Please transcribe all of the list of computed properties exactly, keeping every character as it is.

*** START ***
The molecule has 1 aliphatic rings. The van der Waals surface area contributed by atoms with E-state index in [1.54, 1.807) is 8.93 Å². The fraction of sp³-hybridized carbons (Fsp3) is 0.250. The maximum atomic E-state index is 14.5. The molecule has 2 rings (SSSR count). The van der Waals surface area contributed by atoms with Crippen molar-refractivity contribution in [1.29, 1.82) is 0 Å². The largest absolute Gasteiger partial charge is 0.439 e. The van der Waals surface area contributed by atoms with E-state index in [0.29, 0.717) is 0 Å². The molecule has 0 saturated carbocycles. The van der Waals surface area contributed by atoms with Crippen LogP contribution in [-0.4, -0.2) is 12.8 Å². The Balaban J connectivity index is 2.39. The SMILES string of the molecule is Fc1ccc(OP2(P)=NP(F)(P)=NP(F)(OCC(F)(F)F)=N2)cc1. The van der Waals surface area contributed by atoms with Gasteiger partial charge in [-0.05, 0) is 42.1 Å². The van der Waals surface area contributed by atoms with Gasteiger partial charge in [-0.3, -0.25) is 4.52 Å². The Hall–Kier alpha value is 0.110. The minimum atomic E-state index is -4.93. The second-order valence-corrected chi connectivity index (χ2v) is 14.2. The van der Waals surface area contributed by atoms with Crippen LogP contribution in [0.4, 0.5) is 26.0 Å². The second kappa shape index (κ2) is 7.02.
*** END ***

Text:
The molecule has 1 aliphatic rings. The van der Waals surface area contributed by atoms with E-state index in [1.54, 1.807) is 8.93 Å². The fraction of sp³-hybridized carbons (Fsp3) is 0.250. The maximum atomic E-state index is 14.5. The molecule has 2 rings (SSSR count). The van der Waals surface area contributed by atoms with Crippen molar-refractivity contribution in [1.29, 1.82) is 0 Å². The largest absolute Gasteiger partial charge is 0.439 e. The van der Waals surface area contributed by atoms with E-state index in [0.29, 0.717) is 0 Å². The molecule has 0 saturated carbocycles. The van der Waals surface area contributed by atoms with Crippen LogP contribution in [-0.4, -0.2) is 12.8 Å². The Balaban J connectivity index is 2.39. The SMILES string of the molecule is Fc1ccc(OP2(P)=NP(F)(P)=NP(F)(OCC(F)(F)F)=N2)cc1. The van der Waals surface area contributed by atoms with Gasteiger partial charge in [-0.05, 0) is 42.1 Å². The van der Waals surface area contributed by atoms with Gasteiger partial charge in [-0.3, -0.25) is 4.52 Å². The Hall–Kier alpha value is 0.110. The minimum atomic E-state index is -4.93. The second-order valence-corrected chi connectivity index (χ2v) is 14.2. The van der Waals surface area contributed by atoms with Crippen LogP contribution in [0.4, 0.5) is 26.0 Å². The second kappa shape index (κ2) is 7.02.